Students had the chance to explore a little space during Actua’s Science, Technology, Engineering and Math (STEM) Challenge at Tuugaalik High School in Naujaat on Nov. 16.
The project was overseen by science teacher Gregg Durrant and principal Aubrey Bolt, with this year’s STEM theme being space exploration.
Tuugaalik students in Grades 7 and 8 tried to create the robotic Canadarm of Space Shuttle Columbia fame, while those in Grades 9 through 12 focusing their efforts on a self-propelled Mars rover.
The Naujaat high school hosts both Actua’s STEM Challenge and the Kivalliq Science Educator’s Community-designed SET (science, engineering and technology) Challenge each year.
Bolt said students working on the Canadarm had to use the two pieces of the arm to move an object one metre.
He said ‘the longer the arm the better’ proved itself to be the best approach, with the longest arm to complete the task measuring out at about 68 cm.
“The students could use straws, Popsicle sticks, paper and tape to build their arms,” said Bolt.
“You had to make a little cup shape, pin the object between that and the arm and then move it one metre.
“The Grade 8 students ended-up having the better ones between the two grades.”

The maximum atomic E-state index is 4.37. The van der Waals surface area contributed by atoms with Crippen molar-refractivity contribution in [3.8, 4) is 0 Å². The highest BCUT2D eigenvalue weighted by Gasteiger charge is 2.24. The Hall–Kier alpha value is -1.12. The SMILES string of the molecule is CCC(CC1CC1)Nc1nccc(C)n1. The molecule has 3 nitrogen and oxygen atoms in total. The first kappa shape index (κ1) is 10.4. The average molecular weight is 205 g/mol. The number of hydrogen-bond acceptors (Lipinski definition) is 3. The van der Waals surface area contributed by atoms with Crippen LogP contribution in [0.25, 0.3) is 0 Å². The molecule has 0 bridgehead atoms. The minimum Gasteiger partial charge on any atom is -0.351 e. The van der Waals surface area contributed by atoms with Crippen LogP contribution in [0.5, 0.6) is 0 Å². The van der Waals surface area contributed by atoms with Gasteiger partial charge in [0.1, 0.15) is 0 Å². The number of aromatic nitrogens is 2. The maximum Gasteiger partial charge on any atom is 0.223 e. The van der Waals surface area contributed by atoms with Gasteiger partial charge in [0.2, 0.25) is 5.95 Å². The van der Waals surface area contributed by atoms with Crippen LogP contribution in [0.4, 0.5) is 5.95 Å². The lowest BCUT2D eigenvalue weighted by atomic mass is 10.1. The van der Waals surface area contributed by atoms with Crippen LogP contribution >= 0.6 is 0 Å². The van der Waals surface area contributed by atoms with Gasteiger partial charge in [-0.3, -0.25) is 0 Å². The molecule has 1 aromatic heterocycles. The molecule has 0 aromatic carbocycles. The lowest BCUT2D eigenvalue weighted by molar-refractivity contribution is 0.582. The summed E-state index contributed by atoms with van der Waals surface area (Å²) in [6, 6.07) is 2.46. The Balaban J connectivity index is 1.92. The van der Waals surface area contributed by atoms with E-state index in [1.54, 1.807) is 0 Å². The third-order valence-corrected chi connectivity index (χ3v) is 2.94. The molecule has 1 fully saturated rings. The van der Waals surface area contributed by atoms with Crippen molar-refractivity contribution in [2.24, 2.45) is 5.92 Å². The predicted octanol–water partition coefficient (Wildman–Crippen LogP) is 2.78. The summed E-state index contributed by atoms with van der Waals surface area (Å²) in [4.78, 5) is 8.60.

Bolt said for the Mars rover, students were given wooden skewers and they were allowed to make a cardboard base and wheels for the rover.
Mouse trap release
He said it was operated by coiling a piece of string around one of the axles and using a mousetrap to release it.
“As the piece of string unravels, it moves the rover ahead.
“The longest distance travelled by one of the rovers was around 88 cm.
“Some of the kids had design flaws to their rovers, and it was soon apparent that smaller wheels provided the best drag and worked better, especially when you doubled-up the wheels and taped them together.
“For the most part they all worked out pretty well.”
Bolt said both the annual STEM Challenge and the SET Challenge are quite popular with the students.
He said both groups of students seemed to enjoy this year’s theme and working with the Canadarm and the Mars rover.
“It’s all hands-on effort and you have to put a little bit of your own ingenuity into it, and that’s what seems to attract many of our students to the challenge.
“They had lots of fun with it again this year.
“Our students always enjoy hands-on activities that also allow their imaginations to go to work.”